Egypt's ousted president Mohamed Morsi on Saturday insisted that he was still his country's legitimate president as he stood trial on charges of breaking jail upon the uprising that toppled longstanding president Hosni Mubarak in 2011, a judicial source said, Anadolu agency reported.
The source added that Morsi said that he did not recognize the court that was trying him and 130 other people on charges of breaking his jail cell during the January 25 popular uprising in 2011.
"I am still the president of this country," Morsi was quoted by the judicial source as saying from inside a courtroom cage on Saturday.
"This whole trial violates the constitution," he added, challenging the court's jurisdiction.
Morsi's lawyer had earlier challenged the jurisdiction of the court, saying that this court did not have the legal right to try his client because he was "still Egypt's legitimate president."
"To the Egyptian people I say, the coup will come to an end," Morsi reportedly said during Saturday's trial that was adjourned until October 29.
Before declaring the adjournment of the trial, judges quizzed Egypt's former military police commander Gen. Hamdi Badin on the information he had about the events that preceded and followed the jailbreak.
Badin said he did not have certain information about border infiltrations during the revolution, which started on January 25, 2011 and officially came to an end on February 11 in the same year after Mubarak stepped down and passed his powers onto the army council, which ran Egypt before Morsi took over in June 2012.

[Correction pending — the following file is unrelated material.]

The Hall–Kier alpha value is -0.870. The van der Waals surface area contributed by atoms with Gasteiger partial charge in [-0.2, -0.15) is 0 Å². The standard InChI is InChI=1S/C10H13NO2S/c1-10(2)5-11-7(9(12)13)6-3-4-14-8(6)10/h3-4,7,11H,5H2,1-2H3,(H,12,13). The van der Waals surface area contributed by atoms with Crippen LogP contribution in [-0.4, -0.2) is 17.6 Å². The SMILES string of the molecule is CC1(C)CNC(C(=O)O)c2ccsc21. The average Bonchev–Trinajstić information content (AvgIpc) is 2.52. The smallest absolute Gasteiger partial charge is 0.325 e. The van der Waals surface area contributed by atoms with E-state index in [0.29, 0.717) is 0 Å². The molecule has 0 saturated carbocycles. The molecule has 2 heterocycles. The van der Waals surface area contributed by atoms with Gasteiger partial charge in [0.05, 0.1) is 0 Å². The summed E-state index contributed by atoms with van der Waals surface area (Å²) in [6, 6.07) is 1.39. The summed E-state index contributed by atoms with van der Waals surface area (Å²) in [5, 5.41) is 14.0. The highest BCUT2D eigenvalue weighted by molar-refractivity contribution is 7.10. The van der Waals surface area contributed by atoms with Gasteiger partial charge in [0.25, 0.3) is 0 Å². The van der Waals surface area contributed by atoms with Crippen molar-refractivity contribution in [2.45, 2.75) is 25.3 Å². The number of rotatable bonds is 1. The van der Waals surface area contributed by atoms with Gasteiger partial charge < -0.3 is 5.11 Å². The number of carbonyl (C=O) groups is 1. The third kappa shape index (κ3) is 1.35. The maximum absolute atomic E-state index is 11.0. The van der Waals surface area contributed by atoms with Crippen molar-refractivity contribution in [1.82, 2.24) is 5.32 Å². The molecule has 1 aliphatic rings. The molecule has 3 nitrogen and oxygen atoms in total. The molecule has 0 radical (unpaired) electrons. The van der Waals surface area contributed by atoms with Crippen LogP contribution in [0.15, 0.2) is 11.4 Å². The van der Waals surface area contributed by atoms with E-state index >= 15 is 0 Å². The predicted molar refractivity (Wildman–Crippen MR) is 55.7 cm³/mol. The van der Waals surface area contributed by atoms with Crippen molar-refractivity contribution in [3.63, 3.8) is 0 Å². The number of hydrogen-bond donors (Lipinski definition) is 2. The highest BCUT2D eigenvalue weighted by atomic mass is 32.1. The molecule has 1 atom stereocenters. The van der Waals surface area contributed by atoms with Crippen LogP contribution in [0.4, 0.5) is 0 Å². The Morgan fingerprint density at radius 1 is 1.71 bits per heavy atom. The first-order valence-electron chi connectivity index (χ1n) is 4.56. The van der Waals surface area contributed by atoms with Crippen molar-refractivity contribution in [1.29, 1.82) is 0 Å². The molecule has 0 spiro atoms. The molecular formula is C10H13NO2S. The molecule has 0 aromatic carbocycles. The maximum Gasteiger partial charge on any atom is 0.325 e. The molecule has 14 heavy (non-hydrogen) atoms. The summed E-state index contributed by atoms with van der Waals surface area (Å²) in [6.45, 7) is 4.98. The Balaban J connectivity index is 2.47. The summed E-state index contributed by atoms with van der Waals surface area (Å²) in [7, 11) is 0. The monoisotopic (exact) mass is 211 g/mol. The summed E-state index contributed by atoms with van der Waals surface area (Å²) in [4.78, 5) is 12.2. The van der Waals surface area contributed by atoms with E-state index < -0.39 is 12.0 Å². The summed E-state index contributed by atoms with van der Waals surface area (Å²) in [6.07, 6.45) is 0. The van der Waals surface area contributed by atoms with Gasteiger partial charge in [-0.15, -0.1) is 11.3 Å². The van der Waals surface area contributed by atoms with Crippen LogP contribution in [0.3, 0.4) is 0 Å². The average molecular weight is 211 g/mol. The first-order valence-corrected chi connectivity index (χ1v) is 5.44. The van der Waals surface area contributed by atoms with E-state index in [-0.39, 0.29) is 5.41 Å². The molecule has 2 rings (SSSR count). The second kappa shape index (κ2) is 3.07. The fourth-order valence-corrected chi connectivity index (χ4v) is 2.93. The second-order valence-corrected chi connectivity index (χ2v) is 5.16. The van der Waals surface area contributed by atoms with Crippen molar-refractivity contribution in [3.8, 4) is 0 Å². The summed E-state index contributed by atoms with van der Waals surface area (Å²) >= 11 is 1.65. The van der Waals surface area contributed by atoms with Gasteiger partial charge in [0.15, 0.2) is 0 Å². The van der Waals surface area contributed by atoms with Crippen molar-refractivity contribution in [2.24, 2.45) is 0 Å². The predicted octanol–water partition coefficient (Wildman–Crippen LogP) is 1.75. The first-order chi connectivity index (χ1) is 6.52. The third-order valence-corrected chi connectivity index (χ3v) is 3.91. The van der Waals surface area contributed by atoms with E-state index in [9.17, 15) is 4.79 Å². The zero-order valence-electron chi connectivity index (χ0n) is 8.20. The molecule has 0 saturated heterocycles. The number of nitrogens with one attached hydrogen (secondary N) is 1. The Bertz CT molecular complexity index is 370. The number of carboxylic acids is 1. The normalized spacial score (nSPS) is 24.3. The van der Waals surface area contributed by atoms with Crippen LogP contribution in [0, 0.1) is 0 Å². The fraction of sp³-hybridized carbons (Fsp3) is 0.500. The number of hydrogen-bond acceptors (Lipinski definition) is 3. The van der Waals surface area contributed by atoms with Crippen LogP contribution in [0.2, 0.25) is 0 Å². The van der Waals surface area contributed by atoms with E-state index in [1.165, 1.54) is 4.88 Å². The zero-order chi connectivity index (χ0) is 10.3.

Badin, however, added that he received notices that some foreigners had infiltrated the border, noting that these foreigners did not come from the Gaza Strip.
Prosecutors have accused the Palestinian faction Hamas of sending some of its elements through secret tunnels between Gaza and Egypt's Sinai Peninsula to help Morsi, Brotherhood leaders and some Hamas members break their jail cells during the 2011 uprising.
Morsi, Egypt's first democratically elected leader, was ousted by the military in July of last year - after only one year in office - following protests against his presidency.
He currently faces four separate trials for multiple criminal charges, including espionage, jailbreak and "offending the judiciary."
Morsi, along with his co-defendants, insists that the charges against him are politically driven.